New Horizons sure is! With just over two weeks to go before the first-ever (and I repeat: EVER!) visit to Pluto and its family of moons the excitement has really ramped up exponentially, especially considering the increasingly detailed views of Pluto and Charon that the spacecraft has been capturing on approach. No longer just a couple of bright pixels against a background of stars, the two worlds now show actual detail that can be easily discerned. In other words, things are getting REAL!
It’s only going to be getting better from here – and quickly. As Principal Investigator Dr. Alan Stern said, “There’s only one Pluto flyby planned in all of history, and it’s happening next month!”
One of the biggest clues to finding evidence of life on Mars – past or present – has been the existence of methane, an organic compound that is the principal component of natural gas here on Earth. Methane can arise via both biological and non-biological processes, but in both cases it can be used as “food” for living organisms (known as methanotrophs.) Methane has been detected on Mars today by both orbiting spacecraft and rovers on the ground, and now researchers have identified methane within meteorites found on Earth that originated from the Red Planet.
We all know that Pluto is very far from the Sun, on average about 40 times as far away from it as Earth is, and as such it is very cold and dark. But just how dark is it on Pluto? If you were an astronaut walking around on Pluto would the Sun really just look like another bright point in an already star-filled sky, or would you actually be able to see the Plutonian landscape around you during the day (like in the illustration above by Ron Miller?)
Actually it’s brighter than you might think, even three and a half billion miles from the Sun. And with the New Horizons spacecraft closing in on the first-ever pass by Pluto in July, NASA has a way for you to get an idea of the type of lighting you would experience on the surface of Pluto… and a way for you to share it with the world.
At 3:34 p.m. EDT (19:34 UTC) today, April 30, 2015, after more than ten years in space – and four of them in orbit – the MESSENGER spacecraft’s operational life came to a conclusive end when it impacted the surface of Mercury, as planned.
After revealing the surface of the innermost planet like no mission ever before, MESSENGER’s last act was to contribute one more crater to Mercury’s battered and Sun-scoured face.
The impact site was out of view (and thus out of communication range) of Earth at the time, but based on the spacecraft’s trajectory and time when its signal was last received it’s known that it very likely struck a low ridge just north of a basin named Shakespeare, near 54.5 degrees north latitude and 210.1 degrees east longitude.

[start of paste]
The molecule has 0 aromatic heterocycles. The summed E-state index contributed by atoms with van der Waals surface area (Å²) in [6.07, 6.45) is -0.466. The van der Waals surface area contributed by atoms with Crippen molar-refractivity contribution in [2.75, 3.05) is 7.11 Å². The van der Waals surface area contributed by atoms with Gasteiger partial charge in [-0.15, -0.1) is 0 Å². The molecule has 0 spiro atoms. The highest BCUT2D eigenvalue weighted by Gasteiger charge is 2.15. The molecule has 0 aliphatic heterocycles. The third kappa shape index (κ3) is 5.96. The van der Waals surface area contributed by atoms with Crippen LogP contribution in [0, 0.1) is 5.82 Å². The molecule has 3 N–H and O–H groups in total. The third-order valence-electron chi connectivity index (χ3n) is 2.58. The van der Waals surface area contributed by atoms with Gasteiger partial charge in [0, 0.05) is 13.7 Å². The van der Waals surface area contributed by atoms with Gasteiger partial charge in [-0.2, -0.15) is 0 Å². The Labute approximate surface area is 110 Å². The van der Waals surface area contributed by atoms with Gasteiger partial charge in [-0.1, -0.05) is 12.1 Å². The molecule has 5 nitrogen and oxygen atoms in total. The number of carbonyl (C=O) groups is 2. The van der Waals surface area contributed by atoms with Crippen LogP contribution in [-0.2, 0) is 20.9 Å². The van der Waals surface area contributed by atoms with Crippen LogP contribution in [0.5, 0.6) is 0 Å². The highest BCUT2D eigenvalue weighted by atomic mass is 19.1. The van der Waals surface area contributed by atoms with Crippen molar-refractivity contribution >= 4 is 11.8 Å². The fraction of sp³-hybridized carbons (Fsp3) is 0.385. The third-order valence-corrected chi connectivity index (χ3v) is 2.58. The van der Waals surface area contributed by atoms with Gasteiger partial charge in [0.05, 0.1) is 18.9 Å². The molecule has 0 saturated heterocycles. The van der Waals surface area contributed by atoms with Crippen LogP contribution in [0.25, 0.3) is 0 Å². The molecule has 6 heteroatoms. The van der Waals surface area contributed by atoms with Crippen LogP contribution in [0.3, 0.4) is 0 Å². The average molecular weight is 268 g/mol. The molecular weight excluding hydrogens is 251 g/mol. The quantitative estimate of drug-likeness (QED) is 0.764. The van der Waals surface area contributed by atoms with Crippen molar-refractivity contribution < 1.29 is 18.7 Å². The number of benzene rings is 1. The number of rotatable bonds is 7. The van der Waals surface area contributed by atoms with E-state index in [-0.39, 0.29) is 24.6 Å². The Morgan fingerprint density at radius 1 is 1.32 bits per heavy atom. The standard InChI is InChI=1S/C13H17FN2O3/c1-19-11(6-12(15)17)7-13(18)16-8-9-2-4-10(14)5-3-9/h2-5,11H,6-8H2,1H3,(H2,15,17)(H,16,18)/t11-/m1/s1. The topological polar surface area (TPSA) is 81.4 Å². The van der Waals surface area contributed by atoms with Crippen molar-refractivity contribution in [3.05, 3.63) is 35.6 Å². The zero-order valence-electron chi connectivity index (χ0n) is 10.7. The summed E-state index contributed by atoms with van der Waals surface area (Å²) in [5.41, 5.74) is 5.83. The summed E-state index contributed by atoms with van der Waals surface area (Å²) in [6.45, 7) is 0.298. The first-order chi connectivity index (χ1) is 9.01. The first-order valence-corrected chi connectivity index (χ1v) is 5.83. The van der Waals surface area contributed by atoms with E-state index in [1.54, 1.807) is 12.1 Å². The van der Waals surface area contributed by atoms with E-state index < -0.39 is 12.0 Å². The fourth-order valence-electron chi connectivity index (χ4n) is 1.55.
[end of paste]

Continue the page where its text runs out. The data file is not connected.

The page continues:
Colliding at a velocity of 8,700 mph, MESSENGER’s impact is estimated to have made a crater about 52 feet (16 meters) across.
“Going out with a bang as it impacts the surface of Mercury, we are celebrating MESSENGER as more than a successful mission,” said John Grunsfeld, associate administrator for NASA’s Science Mission Directorate. “The MESSENGER mission will continue to provide scientists with a bonanza of new results as we begin the next phase of this mission – analyzing the exciting data already in the archives, and unraveling the mysteries of Mercury.”
See MESSENGER’s very last transmitted image below.
Taken from a distance of about 69 to 64 million miles – just about the distance between the Sun and Venus – the images that make up this animation were captured by the LORRI imaging instrument aboard the New Horizons spacecraft and show its first detection of surface features on Pluto, including what may be the bright reflection of a polar ice cap!
Cold as hell and no place to raise your kids, the surface of Mars today is a quite inhospitable place for any forms of life we know of. But that wasn’t always the case – billions of years ago Mars may have been a lot more like Earth, with a magnetic field, a much denser atmosphere, lakes and even an ocean on its surface where life could have not just developed but thrived. And in Curiosity’s hunt for any remaining evidence of that ancient utopia, the rover has identified a key ingredient: nitrates contained within the surface rocks of Gale Crater.
Although it’s not thought that the nitrates were created by organisms currently living on Mars it’s yet another indication that the environment of Gale Crater was once a place where life could have existed, joining the rover’s previous discoveries of traces of water and sediment deposited by ancient rivers.
“Finding a biochemically accessible form of nitrogen is more support for the ancient Martian environment at Gale Crater being habitable,” said Jennifer Stern of NASA’s Goddard Space Flight Center, lead author of the research team.